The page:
Henry Webber – one of our PHD students at the University of Bristol – discusses the surprising intersection between archaeology and precision farming.
Agriculture and archaeology may not seem related fields, but my research project – at the universities of Bristol and Reading, alongside Historic England– has shown how a common fascination with the soil could both benefit farmers and rewrite the history books.
As a farmer’s son, I’m familiar with farm management, and the latest developments in agricultural technology. But where most farmers might use a drone, or a satellite, to record and manage variation of their crops to reduce inputs, increase yield and enhance environmental sustainability, I’ve been using the power of precision farming to gain insights into Roman villas and Stone Age monuments.
Currently around 60% of the UK’s farmland is under some form of ‘precision farming’ management and the UK government’s recent paper promised to grow markets for “innovative farming technologies such as drones” – as part of a post-Brexit move towards “efficiency driven agriculture”. The question is how could this help the study of archaeology, and how can current knowledge of archaeological sites help inform future agricultural advice?
The clues are in the crops; changing soil properties caused by ancient man-made features affect the health of the plants above, revealing the buried features below at the right time of year. For the first time, I’ve been using a type of multi-spectral sensor attached to a drone to map archaeological features from Neolithic henges, to Iron Age enclosures and Roman villas, while also testing whether this archaeological information could be useful for a farmers agronomic management.
Moving away from drones towards the dirty end of the tech scale, I completed detailed soil sampling and geochemical analysis using an X-Ray analyser called a portable XRF, to find out whether these archaeological sites affect the nutrients in the soil. This has shown a doubling of topsoil phosphorous over areas of archaeological remains.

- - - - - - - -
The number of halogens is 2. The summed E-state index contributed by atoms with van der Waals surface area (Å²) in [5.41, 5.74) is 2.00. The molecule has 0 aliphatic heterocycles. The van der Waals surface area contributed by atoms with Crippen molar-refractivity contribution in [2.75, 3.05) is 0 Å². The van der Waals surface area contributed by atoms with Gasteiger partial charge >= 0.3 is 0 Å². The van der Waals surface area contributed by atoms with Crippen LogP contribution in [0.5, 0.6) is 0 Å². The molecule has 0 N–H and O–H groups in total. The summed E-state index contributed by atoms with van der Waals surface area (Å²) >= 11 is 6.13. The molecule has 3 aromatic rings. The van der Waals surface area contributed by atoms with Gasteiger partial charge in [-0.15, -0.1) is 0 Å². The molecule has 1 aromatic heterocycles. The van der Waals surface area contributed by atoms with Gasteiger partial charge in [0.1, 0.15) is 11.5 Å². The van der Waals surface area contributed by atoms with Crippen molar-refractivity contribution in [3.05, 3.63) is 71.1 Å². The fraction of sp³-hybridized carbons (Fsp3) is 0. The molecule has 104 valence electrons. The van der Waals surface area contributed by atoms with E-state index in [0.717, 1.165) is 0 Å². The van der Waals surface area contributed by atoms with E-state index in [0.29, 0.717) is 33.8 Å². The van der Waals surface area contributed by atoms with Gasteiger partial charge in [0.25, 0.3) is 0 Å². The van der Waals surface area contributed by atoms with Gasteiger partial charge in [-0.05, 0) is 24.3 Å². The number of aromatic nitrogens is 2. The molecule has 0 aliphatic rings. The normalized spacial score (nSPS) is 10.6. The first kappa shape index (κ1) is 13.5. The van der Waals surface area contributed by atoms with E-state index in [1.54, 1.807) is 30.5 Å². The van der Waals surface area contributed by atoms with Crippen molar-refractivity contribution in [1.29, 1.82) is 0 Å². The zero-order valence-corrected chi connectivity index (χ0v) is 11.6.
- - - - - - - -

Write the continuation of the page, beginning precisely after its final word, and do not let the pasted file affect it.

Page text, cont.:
Phosphorus is one of the major nutrients needed for crop growth and it’s applied by farmers every year to keep their crops healthy. This phosphorus most likely came from concentrations of people or animals living in the same area for hundreds of years. Other elements like zinc (see Figure 2) are also closely related to archaeological remains for reasons that are still unknown.
This sort of information might be useful to farmers because many archaeologists and archaeological companies survey large areas of land with geophysics or drones to narrow down possible locations to dig. Once gathered, this data could be useful for a farmer explain soil and crop variations. For example, if it can be shown that a patch within a field has an archaeological site in it, the soil might have double the amount of phosphorus in it, meaning the farmer can apply less there, saving money, and ensuring soil phosphorus levels are not excessive.
Of course this data sharing can work the other way. Archaeologists might welcome data gathered by farmers to help learn more about the extents and details of an archaeological site. Multi-spectral drone imagery has already led to new archaeological features discovered on the other sites I have looked at.
What this research has proved is how important sharing knowledge and data are. Farmers sometimes have mixed feelings about archaeologists and vice versa, but using these comparative datasets I’ve been able to explain to farmers and archaeologists how to add value to farm businesses and data to the archaeological record.
To achieve this, I’ve been keen to engage with industry, opening up access to the latest agricultural equipment and developing a rapport with farmers; alongside taking part in an RCUK policy internship at the Royal Society to understand the wider policy angle to this research for future agriculture and heritage conservation.
For more detail see a recently published article in the Journal of Archaeological and Anthropological Sciences.
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